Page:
The problem with data quality is not the technicality. It is not difficult to design and build a reconciliation system, which checks and validates the numbers in the data warehouse and in BI reports/analytics (or non-BI reports/analytics!).
The problem is, once the reconciliation/validation program spits out hundreds or thousands of issues, who will be correcting them? That is the issue!
It requires someone to investigate the issues, and, more importantly, fix the issues. This requires funding which can seldom be justified (it is difficult to quantify the benefits), and requires a combination of skills which rarely exists within one person. So that doubles the money because we need to hire 2 people. The “checker” who checks the DQ reports is largely an operational application support type of person, with whilst the “fixer” need to have a detective mind set and development skills. To make matters worse, these development skills are usually platform specific, i.e. .NET, Oracle, SSIS, Business Objects, etc.
Assuming £40k salary in the UK, then adding NI, pension, software, desk, training, bonus, insurance, consumables, appraisal, and payroll cost (total of £15k), and multiply by 2 person, it is a £110k/year operation. Adding half-time of a manager (£60k salary + £20k costs), it is a £150k/year operation.
It is usually difficult to find the benefit of a data quality program bigger than £100k. The build cost of a DQ program can be included in the application development cost (i.e. data validation, data reconciliation, automated checks, etc.), but the operational cost is an issue.
So the fundamental issue is not actually finding a person, or a team of people. The fundamental issue is actually to get the funding to pay these people. The old adage in IT is usually true: anything is possible in IT, provided we have the funding and the time.
The benefit can’t come from FTE reduction (full time employee, means headcount), because it is not a reduction of workload (unless a manual DQ is already in place of course). And it doesn’t come from increased sales or revenue either. Try to find a link between better DQ and increased revenue, and you’ll experience that it is hard to find this link. And we know that headcount reduction and revenue increase are two major factor for funding an activity/work within a company.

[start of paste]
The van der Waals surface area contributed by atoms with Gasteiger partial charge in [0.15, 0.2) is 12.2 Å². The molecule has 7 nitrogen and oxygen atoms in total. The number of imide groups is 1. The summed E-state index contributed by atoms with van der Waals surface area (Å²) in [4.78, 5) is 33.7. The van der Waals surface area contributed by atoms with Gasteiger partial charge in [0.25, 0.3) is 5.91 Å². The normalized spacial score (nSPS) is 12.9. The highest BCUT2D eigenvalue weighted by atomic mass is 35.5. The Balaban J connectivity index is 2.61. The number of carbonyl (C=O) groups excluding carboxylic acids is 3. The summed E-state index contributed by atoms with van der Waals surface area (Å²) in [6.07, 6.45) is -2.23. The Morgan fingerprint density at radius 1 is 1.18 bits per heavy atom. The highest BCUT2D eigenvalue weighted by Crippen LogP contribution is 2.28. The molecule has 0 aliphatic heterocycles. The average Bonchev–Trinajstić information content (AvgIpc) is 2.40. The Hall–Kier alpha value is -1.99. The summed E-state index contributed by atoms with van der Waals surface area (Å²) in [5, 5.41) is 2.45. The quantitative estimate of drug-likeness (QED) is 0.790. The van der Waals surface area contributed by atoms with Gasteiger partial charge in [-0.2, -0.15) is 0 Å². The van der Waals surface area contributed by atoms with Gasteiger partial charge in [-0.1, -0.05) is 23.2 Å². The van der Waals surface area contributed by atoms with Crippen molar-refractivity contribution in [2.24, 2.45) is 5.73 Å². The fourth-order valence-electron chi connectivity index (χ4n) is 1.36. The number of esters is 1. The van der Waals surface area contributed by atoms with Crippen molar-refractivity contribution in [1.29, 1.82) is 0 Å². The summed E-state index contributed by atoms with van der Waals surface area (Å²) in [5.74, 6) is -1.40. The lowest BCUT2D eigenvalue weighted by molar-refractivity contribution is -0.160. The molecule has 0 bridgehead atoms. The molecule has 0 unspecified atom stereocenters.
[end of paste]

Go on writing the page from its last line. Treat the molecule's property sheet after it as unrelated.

3 factors that drives data quality work
But fortunately there are 2 another factors that we can use: compliance and risk.
Compliance in financial services industry, healthcare industry, etc. requires reports to the regulators in a timely manner, and with good accuracy. That drives the data quality work. For example, if we report that the credit derivative loss position is $1.6bn, where as actually it is $2.1bn, we could be risking penalty/fine of several million dollars.
Risk: there are other risks apart from compliance, namely credit risk, interest rate risk, counterparty risk, etc. Different industry has different risks of course, with financial services probably have the largest monetary amount, but they all drives data quality work. If the data quality is low, we are risking misstating the risk amount, and that could cost the company a fortune.
The 3rd factor to use is data warehouse. If your company stores a lot of data in one place, such as a data warehouse, and the data quality is low, then all the investments are wasted. A £600k DW warrants a £50k DQ. And if your DW has been there for 4 years, the actual cost (development + operation) could easily exceed £1m mark. A general 10% ratio yields a £100k investment in the DQ work.
The key statement to use with regards to DW’s DQ is the “DW usage”. A centralised data store such as a DW is likely to be used across many applications/teams/business lines. Each of these app/business are in risk of having operational issues if the data in the DW is incorrect. And if we don’t monitor the DQ, we can be sure that the data will be incorrect. That is quite an argument for a Data Quality project.